With the Pesach seders days away, the middah [soul-trait] that looms large before us is “order.” The Hebrew for “order” is that very word seder—the name given to the ordered Passover festive meal. Seder/order gives us the name as well of the prayerbook [siddur] and of the officiant at a wedding (mesudar). The trait of order figures so centrally in prayer, festivals and rituals because Judaism sees order as a necessary quality for one who would engage in spiritual processes and growth. How can we achieve that ideal when most of us are anything but orderly in our affairs?
Because Pesach celebrates liberation from slavery, it is a holiday ripe with spiritually infused symbolism and practices. Because that liberation was not only freedom from slavery but also freedom to willingly praise, worship and serve the divine, it steers away from the license of the libertine, which is also the fruit of freedom, and takes on the qualities of a practice. Whereas the service of slavery is imposed by others, the service of spiritual practice is freely chosen.
Lots of goodies on the bulletin board this month. Mini-Kallot! Pesach webinar! Chevruta Partners Needed. Mussar for teens? Mussar videos with our own Chaim Safren. Videos on Jewish ethics. Check them out!
It is winter in Buffalo and it is cold outside. Not just cold, but frigid! Outside my window, heavy snow is falling and, according to my weather app, the wind chill is minus 3 degrees. Buffalo born, I tend to take winter here for granted, and just get through it. But for many others, this time of year can be both physically and emotionally challenging. So how can we get through these cold, often dreary months? That I can tell you with one word—Mussar!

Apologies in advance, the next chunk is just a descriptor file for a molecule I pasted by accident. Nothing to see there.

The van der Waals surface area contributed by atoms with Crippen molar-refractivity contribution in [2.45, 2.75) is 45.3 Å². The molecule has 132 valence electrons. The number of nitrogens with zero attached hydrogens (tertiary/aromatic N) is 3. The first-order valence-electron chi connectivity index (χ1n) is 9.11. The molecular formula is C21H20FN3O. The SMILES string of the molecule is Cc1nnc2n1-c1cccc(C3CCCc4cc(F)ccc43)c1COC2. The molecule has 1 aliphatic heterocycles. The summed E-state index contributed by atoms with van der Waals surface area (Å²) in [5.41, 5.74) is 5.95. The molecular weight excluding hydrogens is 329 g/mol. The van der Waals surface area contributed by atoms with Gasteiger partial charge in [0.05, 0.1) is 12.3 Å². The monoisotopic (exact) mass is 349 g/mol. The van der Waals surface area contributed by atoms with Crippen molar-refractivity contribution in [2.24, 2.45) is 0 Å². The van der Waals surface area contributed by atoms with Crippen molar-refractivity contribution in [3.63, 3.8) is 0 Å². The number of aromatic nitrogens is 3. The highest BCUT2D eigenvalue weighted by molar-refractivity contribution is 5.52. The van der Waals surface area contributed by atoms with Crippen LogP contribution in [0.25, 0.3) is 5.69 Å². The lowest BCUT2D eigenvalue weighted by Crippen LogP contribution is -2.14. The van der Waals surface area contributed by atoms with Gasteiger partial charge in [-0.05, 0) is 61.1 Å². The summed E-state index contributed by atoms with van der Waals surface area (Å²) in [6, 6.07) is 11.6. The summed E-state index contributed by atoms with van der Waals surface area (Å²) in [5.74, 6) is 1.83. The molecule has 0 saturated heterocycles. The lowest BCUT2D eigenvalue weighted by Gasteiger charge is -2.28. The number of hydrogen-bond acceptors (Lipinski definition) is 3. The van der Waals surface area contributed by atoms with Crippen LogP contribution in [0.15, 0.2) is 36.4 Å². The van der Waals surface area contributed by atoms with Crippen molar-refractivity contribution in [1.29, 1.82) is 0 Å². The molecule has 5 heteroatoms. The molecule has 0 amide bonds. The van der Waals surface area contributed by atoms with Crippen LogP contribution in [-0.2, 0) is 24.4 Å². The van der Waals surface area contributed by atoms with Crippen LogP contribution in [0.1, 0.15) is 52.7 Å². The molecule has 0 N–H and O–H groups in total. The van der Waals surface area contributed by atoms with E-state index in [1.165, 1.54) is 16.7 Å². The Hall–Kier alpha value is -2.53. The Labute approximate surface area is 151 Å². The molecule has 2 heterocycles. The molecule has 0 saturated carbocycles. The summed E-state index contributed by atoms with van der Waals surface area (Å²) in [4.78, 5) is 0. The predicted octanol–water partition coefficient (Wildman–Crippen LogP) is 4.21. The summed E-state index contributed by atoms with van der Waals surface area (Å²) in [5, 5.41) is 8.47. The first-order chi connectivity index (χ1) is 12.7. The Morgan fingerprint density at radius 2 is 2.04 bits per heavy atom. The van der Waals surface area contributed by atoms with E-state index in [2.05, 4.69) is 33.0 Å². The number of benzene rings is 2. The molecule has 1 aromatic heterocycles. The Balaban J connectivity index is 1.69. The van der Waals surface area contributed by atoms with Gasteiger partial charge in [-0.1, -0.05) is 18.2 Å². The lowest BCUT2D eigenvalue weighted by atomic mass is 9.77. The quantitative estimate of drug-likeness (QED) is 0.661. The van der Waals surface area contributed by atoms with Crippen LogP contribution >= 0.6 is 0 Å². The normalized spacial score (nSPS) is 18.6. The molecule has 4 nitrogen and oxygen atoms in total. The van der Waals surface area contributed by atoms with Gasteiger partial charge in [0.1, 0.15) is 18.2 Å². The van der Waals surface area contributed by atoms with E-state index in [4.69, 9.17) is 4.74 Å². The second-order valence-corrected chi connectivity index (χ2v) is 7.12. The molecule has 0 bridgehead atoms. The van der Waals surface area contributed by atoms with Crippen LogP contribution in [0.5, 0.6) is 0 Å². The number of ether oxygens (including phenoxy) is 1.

Wouldn’t it be wonderful if the Mussar values we have been learning and practicing could be made accessible to young children? What if these principles could not only be taught in the classroom but also be reinforced by parents at home? And what if all the materials needed were easily accessible and ready for use? Well, such is the case with a new curriculum being offered by The Mussar Institute (TMI) specifically geared to children ages 3 to 8—Jewish Values for Everyday Living: Mussar for Children.
The Alter of Slabodka (Rabbi Noson Tzvi Finkel, 1849–1927) insisted that his students conduct themselves in an orderly way. He would say, “A hole in one’s sleeve is a hole in one’s head. A wrinkled, tattered hat is a sign of confusion.” Note that what he focused on is how a person dresses, and indeed, that was part of the Slabodka approach and method. They would say, if you want to internalize a trait, make that trait part of your behavior. In the case of order, that would translate into creating external order so that the trait of order will become implanted in your heart, in keeping with the teaching of Rabbi Moshe Chaim Luzzatto in Path of the Just, who says, “External motions generate internal motions.” As you behave, so you become.
If order is your goal and disorder is your habit, undertaking to try to get everything in order is likely to fail. A much better strategy is to pick one area of your life and make order in that specific sphere. It could be your clothing, as the Alter seems to suggest, or it could be the kitchen, your study, the garage, the garden, a single filing cabinet. If you can create order in one specific area, you will start to get a feel for order and its rewards. A successful experience in that one realm will give you a taste for being orderly that you can then take and apply in other areas of your life.
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